Organ to organ communication is important in the maintenance of fluid and electrolyte balance and blood pressure (BP) homeostasis. The gastrointestinal tract and the kidney are major organs involved in this process. The natriuresis following the ingestion of a certain amount of sodium, with or without food, may be due to an enterokine, gastrin, secreted by G-cells in the stomach and duodenum and released into the circulation. Abnormalities in stomach sodium sensing and impaired generation of gastrin, gastrin-mediated increase in renal dopamine production, gastrin-mediated natriuresis, or interaction with D1-like receptors cause hypertension. The sodium sensor in the stomach is not known but new data show that sodium sensor in the stomach, specifically in G-cells, is Scn7a. Scn7a colocalizes with gastrin in mouse stomach. Stomach/ duodenum-selective silencing of gastrin impairs the renal response to a salt load and increases BP. Stomach /duodenum selective silencing of Scn7a prevents the increase in serum gastrin following ingestion of sodium (independent of chloride or osmolality) that is also associated with impaired sodium excretion and increased BP in salt-resistant BALB/c mice fed a high sodium diet. However, BP is not increased in patients who have had gastric bypass. Indeed, the high BP can be normalized by gastric bypass. Sleeve gastrectomy actually enhances the increase in plasma gastrin following a mixed meal. By contrast, Roux-en-Y gastric bypass surgery prevents the increase in plasma gastrin following a mixed meal but either type of bypass surgery increases plasma levels of natriuretic enterokines, such as GLP-1. GLP- 1 from L-cells that is secreted via gastrin-dependent and -independent (e.g. sodium) mechanisms may also participate in this gastro-renal communication. Therefore, this competitive renewal will test the overall hypothesis that the sodium sensor that is responsible for increasing the secretion of gastrin from stomach G-cells and GLP-1 from intestinal L-cells, in response to an oral sodium load, is the sodium channel, Scn7a. Gastrin, acting on renal CCKBR, GLP-1, acting on its receptor GLP-1R, also in the kidney, and dopamine produced in the kidney, acting on renal D1R, interact to negatively regulate renal sodium transport and keep the BP in the normal range.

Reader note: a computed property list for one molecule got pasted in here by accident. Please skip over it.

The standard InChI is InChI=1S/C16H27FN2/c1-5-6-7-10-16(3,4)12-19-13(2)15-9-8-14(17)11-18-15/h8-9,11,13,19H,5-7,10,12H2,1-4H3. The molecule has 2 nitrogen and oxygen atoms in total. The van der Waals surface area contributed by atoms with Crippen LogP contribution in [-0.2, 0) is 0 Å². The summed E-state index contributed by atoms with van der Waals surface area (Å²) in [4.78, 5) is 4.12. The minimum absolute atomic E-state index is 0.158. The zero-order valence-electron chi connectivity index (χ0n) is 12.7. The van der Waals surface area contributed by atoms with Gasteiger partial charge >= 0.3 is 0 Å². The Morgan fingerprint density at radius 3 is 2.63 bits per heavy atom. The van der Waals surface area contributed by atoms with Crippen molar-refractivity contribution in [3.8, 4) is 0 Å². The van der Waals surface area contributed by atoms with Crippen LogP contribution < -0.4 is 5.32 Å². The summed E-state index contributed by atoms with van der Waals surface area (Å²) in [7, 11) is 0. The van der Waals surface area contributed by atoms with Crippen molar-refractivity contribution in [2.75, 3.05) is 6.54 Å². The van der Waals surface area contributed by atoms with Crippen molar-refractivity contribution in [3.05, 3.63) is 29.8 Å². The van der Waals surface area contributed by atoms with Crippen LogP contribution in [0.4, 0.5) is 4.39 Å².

Public Health Relevance

The gastrointestinal tract and the kidney are major organs involved in fluid and electrolyte balance and blood pressure (BP) homeostasis and the natriuresis following the ingestion of a certain amount of sodium, with or without food, may be due to an enterokine, gastrin, secreted by G-cells in the stomach and duodenum. The sodium sensor in the stomach is not known but new data show that sodium sensor in G-cells is Scn7a, however, BP is not increased in patients who have had Roux-en-Y gastric bypass surgery because plasma levels of natriuretic enterokines, such as GLP-1 are increased. Therefore, this competitive renewal will test the overall hypothesis that Scn7a is responsible for increasing the secretion of gastrin from stomach/duodenum G-cells and GLP-1 from intestinal L-cells, in response to an oral sodium load and that Gastrin, GLP-1, and dopamine (produced) in the kidney, acting on their receptors in the kidney, negatively regulate renal sodium transport and keep the BP in the normal range.

Agency
National Institute of Health (NIH)
Institute
National Institute of Diabetes and Digestive and Kidney Diseases (NIDDK)
Type
Research Project (R01)
Project #
5R01DK039308-33
Application #
9844462
Study Section
Special Emphasis Panel (ZRG1)
Program Officer
Ketchum, Christian J
Project Start
1991-07-25
Project End
2020-12-31
Budget Start
2020-01-01
Budget End
2020-12-31
Support Year
33
Fiscal Year
2020
Total Cost
Indirect Cost
Name
George Washington University
Department
Internal Medicine/Medicine
Type
Schools of Medicine
DUNS #
043990498
City
Washington
State
DC
Country
United States
Zip Code
20052
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